Today in 1970 Zeppelin played the Man Pop Festival in Winnipeg, Manitoba. This was an outdoor music festival that began at noon, but by 2:00pm it began pouring rain and at 5:00pm it was decided to move the festival indoors to the adjacent Winnipeg Arena. Some of Zep’s equipment did not arrive in Winnipeg, and so they used some gear borrowed from other bands on the bill. The Guess Who’s Randy Bachman loaned Jimmy Page his Les Paul, the one used on “American Woman” (according to Bachman). Zeppelin didn’t get onstage until after 1:00 AM, and played until 3:00 AM.
PRESS REVIEW: It was 3 a.m., the show had run very late, however the group didn’t appear to be dragging; they were full of fun, life and love. Unlike the impression their music may give, Zeppelin are not tough characters; they are not star struck. They are the every-day-people types; just four regular down-to-earth chaps that have a lot of fun running the world playing their music.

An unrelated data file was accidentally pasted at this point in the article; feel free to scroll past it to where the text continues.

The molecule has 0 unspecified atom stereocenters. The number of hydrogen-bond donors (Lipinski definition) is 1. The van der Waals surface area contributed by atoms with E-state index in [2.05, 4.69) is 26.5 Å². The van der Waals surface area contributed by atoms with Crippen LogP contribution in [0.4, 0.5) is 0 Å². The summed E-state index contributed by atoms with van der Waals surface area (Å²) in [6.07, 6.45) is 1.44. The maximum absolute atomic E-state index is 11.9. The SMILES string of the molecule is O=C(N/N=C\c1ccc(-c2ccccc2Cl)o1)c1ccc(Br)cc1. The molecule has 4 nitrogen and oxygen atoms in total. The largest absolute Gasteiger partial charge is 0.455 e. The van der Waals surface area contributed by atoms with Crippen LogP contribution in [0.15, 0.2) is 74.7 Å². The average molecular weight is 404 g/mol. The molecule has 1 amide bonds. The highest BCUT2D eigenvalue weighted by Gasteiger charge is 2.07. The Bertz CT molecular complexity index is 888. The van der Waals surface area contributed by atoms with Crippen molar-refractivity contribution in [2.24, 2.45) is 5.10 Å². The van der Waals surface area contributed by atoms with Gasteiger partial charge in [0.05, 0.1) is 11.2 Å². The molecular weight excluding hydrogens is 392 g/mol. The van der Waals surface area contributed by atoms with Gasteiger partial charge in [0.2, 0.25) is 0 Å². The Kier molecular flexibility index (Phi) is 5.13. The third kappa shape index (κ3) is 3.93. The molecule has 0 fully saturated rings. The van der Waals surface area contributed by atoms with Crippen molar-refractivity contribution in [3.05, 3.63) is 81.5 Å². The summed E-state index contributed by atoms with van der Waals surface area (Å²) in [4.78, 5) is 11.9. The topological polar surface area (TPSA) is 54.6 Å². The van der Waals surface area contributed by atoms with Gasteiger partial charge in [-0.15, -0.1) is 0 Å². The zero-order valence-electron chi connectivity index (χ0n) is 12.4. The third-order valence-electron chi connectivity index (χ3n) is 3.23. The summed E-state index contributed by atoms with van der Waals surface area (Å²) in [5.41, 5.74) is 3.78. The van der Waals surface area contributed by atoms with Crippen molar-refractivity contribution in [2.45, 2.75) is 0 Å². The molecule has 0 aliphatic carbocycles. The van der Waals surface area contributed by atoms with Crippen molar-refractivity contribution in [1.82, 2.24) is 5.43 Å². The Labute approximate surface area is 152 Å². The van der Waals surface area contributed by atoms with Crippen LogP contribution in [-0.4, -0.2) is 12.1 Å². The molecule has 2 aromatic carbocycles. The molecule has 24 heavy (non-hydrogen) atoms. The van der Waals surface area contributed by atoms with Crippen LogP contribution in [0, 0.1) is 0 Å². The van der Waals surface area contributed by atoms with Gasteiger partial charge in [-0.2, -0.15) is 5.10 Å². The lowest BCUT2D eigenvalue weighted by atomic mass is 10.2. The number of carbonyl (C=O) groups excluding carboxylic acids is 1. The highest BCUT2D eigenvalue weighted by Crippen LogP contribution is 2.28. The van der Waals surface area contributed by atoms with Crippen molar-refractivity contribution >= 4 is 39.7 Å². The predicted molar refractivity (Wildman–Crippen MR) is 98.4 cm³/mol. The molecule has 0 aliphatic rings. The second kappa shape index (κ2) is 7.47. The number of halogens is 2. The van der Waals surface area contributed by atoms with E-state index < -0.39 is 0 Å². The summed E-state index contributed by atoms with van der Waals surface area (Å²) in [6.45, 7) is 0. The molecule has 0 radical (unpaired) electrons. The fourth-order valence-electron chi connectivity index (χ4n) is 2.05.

The first thing Jimmy Page did was to call for some tea. “Please send tea for 25” he told the voice on the other end of the phone, there were five of us in the room, and John Bonham said “Well you never know when friends might drop in” in a slightly too posh English accent which sent the rest of the group into guffaws of laughter. High flying, blonde and beautiful lead vocalist Robert Plant commented on the night’s performance; “We’re not exactly happy about what went down tonight, it was hard to really get into it because of the sound. Our music demands a great deal of equipment for one thing and the building we were in wasn’t too hot on the old acoustics was it?” I had to agree with him.
John Paul Jones said, “It was just an unfortunate set of circumstances, we don’t blame anybody for it, I think you lot did a pretty good job, what with all the groups pitching in with their equipment and your local sound people, with such short notice. I feel sorry for the cats that lost all their sound system out there in the rain. Their insurance company is going to have a fit when they find out what happened!” (Ann Stark, 1970)